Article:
Latin jazz has a habit of coming at you like Bart Scott on 3rd-and-short – that is, hard and fast and totally dedicated to knocking you flat. Michel Camilo’s played it that way himself, but not on “Mano A Mano.” Conguero Giovanni Hidalgo steps into the percussion chair where trap drums would have been banging out the beat, and that one change makes the date more intimate, more interesting and more original. Lee Morgan’s “The Sidewinder” is the prototype for city-centric soul jazz, but Camilo’s take here is lighter, breezier and a lot more fun. The inward-looking “Naima” finds an even deeper level of spiritualism in the John Coltrane classic, and Camilo’s deft solo lines seem to dance at Hidalgo’s encouragement. The disc does bust out on originals like “No Left Turn”, “Yes” and the title track, but making the percussion small instead of big lets Mano stand out from the standard Latin form. It’s still a party, but this time the neighbors’ china doesn’t fall off the wall.
It’s been a long time coming, but Yuko Kishimoto has finally recorded her own music as a leader. We always knew she was a great composer, thanks to the efforts of Keith Pray’s Big Soul Ensemble and Michael Benedict Jazz Vibes. But Songbook (which was produced by Pray) shows how a classically-trained pianist can take an elegant style and successfully apply it to a medium that’s cool one second and hot the next. “All That’s Nice” is a nice little bopper, but it’s not a tone-setter, because Kishimoto’s music goes in so many directions: The lively “Humming” and the appropriately-titled “Sultry” are excellent exercises in Latin jazz; “Bow Wow Chow Mein” has a Monk-ish angularity that swings in its own sweet way; and the swirling “Nowhere in the World” has a questing vibe reminiscent of Horace Silver. Kishimoto’s quartet jazz is right in Lee Russo’s wheelhouse, and his reed work simply glows. John Menegon’s bass is fat and juicy, and drummer Conor Meehan’s embroidery is almost as riveting as when he brings the noise on the multi-layered “Elements.” We may have lost her here in the Capital Region (Damn you, State Department! Damn yoooooooooooo…), but with any luck, “Songbook” will take Yuko Kishimoto to a great many places.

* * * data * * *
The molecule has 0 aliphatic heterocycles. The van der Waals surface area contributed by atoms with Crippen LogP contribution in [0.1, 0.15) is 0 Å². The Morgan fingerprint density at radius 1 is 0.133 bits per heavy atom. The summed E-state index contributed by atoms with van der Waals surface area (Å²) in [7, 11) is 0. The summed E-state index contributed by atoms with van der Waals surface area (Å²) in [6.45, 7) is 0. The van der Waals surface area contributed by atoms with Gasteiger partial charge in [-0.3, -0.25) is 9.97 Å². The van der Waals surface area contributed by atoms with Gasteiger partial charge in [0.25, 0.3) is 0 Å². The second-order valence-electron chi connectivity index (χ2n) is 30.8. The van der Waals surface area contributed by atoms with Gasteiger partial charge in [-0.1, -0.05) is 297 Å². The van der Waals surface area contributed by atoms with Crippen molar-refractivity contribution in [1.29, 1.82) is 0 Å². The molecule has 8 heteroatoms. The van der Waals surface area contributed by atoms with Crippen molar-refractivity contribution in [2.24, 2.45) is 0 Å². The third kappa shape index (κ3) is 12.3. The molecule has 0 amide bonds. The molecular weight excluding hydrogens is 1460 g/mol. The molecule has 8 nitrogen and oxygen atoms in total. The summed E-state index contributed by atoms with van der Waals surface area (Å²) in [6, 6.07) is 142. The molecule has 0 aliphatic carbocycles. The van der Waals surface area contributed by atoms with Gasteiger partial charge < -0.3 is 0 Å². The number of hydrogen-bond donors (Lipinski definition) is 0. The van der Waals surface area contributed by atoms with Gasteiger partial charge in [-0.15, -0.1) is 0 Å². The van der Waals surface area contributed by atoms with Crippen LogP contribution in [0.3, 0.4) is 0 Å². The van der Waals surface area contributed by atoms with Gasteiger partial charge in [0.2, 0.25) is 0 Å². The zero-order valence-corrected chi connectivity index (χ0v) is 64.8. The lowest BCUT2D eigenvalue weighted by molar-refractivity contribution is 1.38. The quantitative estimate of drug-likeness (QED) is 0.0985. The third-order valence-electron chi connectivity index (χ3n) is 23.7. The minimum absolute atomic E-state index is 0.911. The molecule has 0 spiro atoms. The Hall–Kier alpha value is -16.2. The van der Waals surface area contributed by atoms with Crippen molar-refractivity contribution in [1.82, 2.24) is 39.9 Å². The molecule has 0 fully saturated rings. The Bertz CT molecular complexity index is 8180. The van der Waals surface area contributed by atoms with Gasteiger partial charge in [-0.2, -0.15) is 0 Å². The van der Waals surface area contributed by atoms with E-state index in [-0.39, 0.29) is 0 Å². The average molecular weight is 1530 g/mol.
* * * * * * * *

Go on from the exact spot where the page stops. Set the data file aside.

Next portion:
Rudresh Mahanthappa’s mash-up of Indian Carnatic folk styles and Western jazz aesthetics was a revelation for a lot of people during Apex’ titanic set at Jazz at the Lake. Samdhi takes that sound one step beyond by morphing the mixture from acoustic to electric. Don’t worry, it’s not as violent as Dylan at Newport: If anything, the joyful white light that streams from Mahanthappa’s music is even brighter. David Gilmore’s shredding guitar matches Mahanthappa’s fire-breathing alto volt for volt. They duel like musketeers on the snarling – and schizophrenic – “Breakfastlunchdinner”, and the two of them flying formation on the melody to “Killer” is absolutely devastating. If you want more action in the octagon, try “Meeting of the Skins”, the breathtaking duel between percussionist “Anand” Anantha Krishnan and drummer Damion Reid (who played drums for Apex at Lake George). Mahanthappa introduces loops and effects into his arsenal, but doesn’t overuse them, saving the biggest bang for the dizzying “Parakram #2.” The disc’s title refers to a period of two ages, when one dawns and another passes. Whether “Samdhi” is a one-time thing or a sign of Mahanthappa’s creative direction from now on, count me in either way!
Reviews by J Hunter